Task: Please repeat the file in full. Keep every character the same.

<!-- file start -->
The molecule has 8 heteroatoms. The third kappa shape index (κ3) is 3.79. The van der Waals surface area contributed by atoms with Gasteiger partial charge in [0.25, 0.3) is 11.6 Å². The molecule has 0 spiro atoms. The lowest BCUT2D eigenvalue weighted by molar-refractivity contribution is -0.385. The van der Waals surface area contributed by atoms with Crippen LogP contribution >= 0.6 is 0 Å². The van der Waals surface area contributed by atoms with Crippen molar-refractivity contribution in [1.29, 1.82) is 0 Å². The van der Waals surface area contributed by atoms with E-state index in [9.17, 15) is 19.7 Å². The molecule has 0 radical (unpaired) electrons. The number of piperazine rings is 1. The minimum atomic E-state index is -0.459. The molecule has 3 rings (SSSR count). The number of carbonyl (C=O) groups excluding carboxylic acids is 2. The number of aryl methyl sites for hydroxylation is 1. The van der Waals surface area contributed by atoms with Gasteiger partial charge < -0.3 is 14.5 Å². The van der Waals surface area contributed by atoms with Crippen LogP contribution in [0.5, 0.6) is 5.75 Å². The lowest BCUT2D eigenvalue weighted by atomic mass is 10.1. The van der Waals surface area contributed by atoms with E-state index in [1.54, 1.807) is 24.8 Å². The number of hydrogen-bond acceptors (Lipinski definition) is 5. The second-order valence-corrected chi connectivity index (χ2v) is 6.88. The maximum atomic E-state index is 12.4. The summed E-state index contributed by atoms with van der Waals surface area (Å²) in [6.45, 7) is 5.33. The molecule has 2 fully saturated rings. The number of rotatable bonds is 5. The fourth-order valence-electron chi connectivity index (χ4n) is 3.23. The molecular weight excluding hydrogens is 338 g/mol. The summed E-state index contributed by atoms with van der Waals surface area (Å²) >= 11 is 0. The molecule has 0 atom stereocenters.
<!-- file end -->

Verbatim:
The molecule has 8 heteroatoms. The third kappa shape index (κ3) is 3.79. The van der Waals surface area contributed by atoms with Gasteiger partial charge in [0.25, 0.3) is 11.6 Å². The molecule has 0 spiro atoms. The lowest BCUT2D eigenvalue weighted by molar-refractivity contribution is -0.385. The van der Waals surface area contributed by atoms with Crippen LogP contribution >= 0.6 is 0 Å². The van der Waals surface area contributed by atoms with Crippen molar-refractivity contribution in [1.29, 1.82) is 0 Å². The van der Waals surface area contributed by atoms with E-state index in [9.17, 15) is 19.7 Å². The molecule has 0 radical (unpaired) electrons. The number of piperazine rings is 1. The minimum atomic E-state index is -0.459. The molecule has 3 rings (SSSR count). The number of carbonyl (C=O) groups excluding carboxylic acids is 2. The number of aryl methyl sites for hydroxylation is 1. The van der Waals surface area contributed by atoms with Gasteiger partial charge < -0.3 is 14.5 Å². The van der Waals surface area contributed by atoms with Crippen LogP contribution in [0.5, 0.6) is 5.75 Å². The lowest BCUT2D eigenvalue weighted by atomic mass is 10.1. The van der Waals surface area contributed by atoms with E-state index in [1.54, 1.807) is 24.8 Å². The number of hydrogen-bond acceptors (Lipinski definition) is 5. The second-order valence-corrected chi connectivity index (χ2v) is 6.88. The maximum atomic E-state index is 12.4. The summed E-state index contributed by atoms with van der Waals surface area (Å²) in [6.45, 7) is 5.33. The molecule has 2 fully saturated rings. The number of rotatable bonds is 5. The fourth-order valence-electron chi connectivity index (χ4n) is 3.23. The molecular weight excluding hydrogens is 338 g/mol. The summed E-state index contributed by atoms with van der Waals surface area (Å²) >= 11 is 0. The molecule has 0 atom stereocenters.